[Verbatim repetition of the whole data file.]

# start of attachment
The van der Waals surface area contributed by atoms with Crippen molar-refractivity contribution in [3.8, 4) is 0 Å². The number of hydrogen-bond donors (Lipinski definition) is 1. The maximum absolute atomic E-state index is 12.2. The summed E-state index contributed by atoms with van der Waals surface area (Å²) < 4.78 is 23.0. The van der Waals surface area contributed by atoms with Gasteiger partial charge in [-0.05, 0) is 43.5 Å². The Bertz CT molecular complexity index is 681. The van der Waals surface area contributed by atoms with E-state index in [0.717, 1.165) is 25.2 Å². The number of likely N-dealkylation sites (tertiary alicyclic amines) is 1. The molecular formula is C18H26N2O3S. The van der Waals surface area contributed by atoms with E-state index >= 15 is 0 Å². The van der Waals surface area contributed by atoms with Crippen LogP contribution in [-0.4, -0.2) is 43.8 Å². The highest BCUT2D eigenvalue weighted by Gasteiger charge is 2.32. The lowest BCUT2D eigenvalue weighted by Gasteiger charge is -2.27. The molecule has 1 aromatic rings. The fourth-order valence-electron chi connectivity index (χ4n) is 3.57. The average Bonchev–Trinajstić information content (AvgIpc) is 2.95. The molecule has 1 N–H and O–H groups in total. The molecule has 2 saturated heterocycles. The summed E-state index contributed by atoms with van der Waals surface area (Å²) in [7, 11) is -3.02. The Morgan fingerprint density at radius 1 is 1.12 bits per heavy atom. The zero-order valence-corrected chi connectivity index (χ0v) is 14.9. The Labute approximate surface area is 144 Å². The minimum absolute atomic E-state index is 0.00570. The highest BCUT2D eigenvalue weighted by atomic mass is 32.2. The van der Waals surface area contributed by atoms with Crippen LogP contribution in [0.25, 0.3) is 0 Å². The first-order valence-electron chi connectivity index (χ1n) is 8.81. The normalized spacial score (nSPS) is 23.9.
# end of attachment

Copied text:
The van der Waals surface area contributed by atoms with Crippen molar-refractivity contribution in [3.8, 4) is 0 Å². The number of hydrogen-bond donors (Lipinski definition) is 1. The maximum absolute atomic E-state index is 12.2. The summed E-state index contributed by atoms with van der Waals surface area (Å²) < 4.78 is 23.0. The van der Waals surface area contributed by atoms with Gasteiger partial charge in [-0.05, 0) is 43.5 Å². The Bertz CT molecular complexity index is 681. The van der Waals surface area contributed by atoms with E-state index in [0.717, 1.165) is 25.2 Å². The number of likely N-dealkylation sites (tertiary alicyclic amines) is 1. The molecular formula is C18H26N2O3S. The van der Waals surface area contributed by atoms with E-state index >= 15 is 0 Å². The van der Waals surface area contributed by atoms with Crippen LogP contribution in [-0.4, -0.2) is 43.8 Å². The highest BCUT2D eigenvalue weighted by Gasteiger charge is 2.32. The lowest BCUT2D eigenvalue weighted by Gasteiger charge is -2.27. The molecule has 1 aromatic rings. The fourth-order valence-electron chi connectivity index (χ4n) is 3.57. The average Bonchev–Trinajstić information content (AvgIpc) is 2.95. The molecule has 1 N–H and O–H groups in total. The molecule has 2 saturated heterocycles. The summed E-state index contributed by atoms with van der Waals surface area (Å²) in [7, 11) is -3.02. The Morgan fingerprint density at radius 1 is 1.12 bits per heavy atom. The zero-order valence-corrected chi connectivity index (χ0v) is 14.9. The Labute approximate surface area is 144 Å². The minimum absolute atomic E-state index is 0.00570. The highest BCUT2D eigenvalue weighted by atomic mass is 32.2. The van der Waals surface area contributed by atoms with Crippen LogP contribution in [0.25, 0.3) is 0 Å². The first-order valence-electron chi connectivity index (χ1n) is 8.81. The normalized spacial score (nSPS) is 23.9.